How to Stay Cool Without Air Conditioning & Prevent Heat Exhaustion

It’s hot this summer, and Earth seems to just keep getting hotter. Until Elon Musk takes us to Mars, it’s the only planet we’ve got. Depending on where you live, you may or may not have (or feel you need) air conditioning, and sometimes it fails. Or maybe you’re planning to go on a hike or be outside for an extended period of time.

This guide has some tips on what to do when it’s incredibly hot and that blessed AC is not there to chill you out.

Signs of Heat Exhaustion and Heat Stroke

How to Stay Cool Without Air Conditioning Prevent Heat Exhaustion
Photograph: CDC

Whether you’re indoors or out, heat can sneak up on you if you aren’t careful.

Heat exhaustion is a culmination of overheating, dehydration, and other factors overloading the body’s cooling system, which causes a lot of problems. People in the grip of heat exhaustion can be combative and confused.

As a Wilderness First Responder, dealing with people suffering from heat exhaustion is one of the toughest parts of the role, because they often don’t want to be helped. I bump into a lot of people suffering from it on hiking trails, climbing routes, and kayaking launch points. I try to get them to sit down, sip cool water, and nibble a salty snack. People love free snacks. And smiles.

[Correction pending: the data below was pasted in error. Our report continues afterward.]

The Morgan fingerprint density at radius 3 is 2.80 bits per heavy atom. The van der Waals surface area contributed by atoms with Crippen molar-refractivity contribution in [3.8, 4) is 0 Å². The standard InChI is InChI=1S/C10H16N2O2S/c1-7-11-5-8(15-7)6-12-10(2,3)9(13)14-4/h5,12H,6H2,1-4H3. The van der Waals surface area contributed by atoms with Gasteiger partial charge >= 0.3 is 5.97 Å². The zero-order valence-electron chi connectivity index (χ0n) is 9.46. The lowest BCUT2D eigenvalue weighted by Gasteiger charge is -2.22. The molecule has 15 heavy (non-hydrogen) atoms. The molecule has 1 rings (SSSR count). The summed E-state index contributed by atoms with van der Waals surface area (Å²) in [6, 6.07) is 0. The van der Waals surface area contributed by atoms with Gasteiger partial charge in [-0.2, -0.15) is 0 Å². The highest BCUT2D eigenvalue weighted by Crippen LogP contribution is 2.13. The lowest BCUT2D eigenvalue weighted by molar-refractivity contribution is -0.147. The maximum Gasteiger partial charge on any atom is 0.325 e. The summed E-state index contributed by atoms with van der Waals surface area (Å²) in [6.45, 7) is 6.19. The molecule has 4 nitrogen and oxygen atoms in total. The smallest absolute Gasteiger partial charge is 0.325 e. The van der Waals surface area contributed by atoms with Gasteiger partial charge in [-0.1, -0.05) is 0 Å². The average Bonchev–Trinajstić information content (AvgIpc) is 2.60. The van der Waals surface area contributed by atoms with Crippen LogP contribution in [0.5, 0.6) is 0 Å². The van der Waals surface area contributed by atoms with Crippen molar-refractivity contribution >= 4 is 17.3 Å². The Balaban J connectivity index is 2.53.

Heat stroke is an escalation of heat exhaustion that goes on for too long. A person with this is in serious danger, and someone needs to act immediately to save their life. They usually have hot, red skin, a rapid, strong pulse, an extremely high body temp (above 103 Fahrenheit), and are usually too mentally checked out to fight you about anything. They could also be unconscious or so out of it that they won’t accept food or water. Sit them down in the shade, apply cool-soaked fabric to all four of the major artery areas—groin, both armpits, and back of the neck—and get them help immediately.

Call a park ranger, call 911, call search and rescue. Whichever is more applicable to where you are. Unlike heat exhaustion, where given enough time to recover a person could continue on once they’re feeling better, heat stroke requires medical intervention.

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How to Cool Down a Room Indoors

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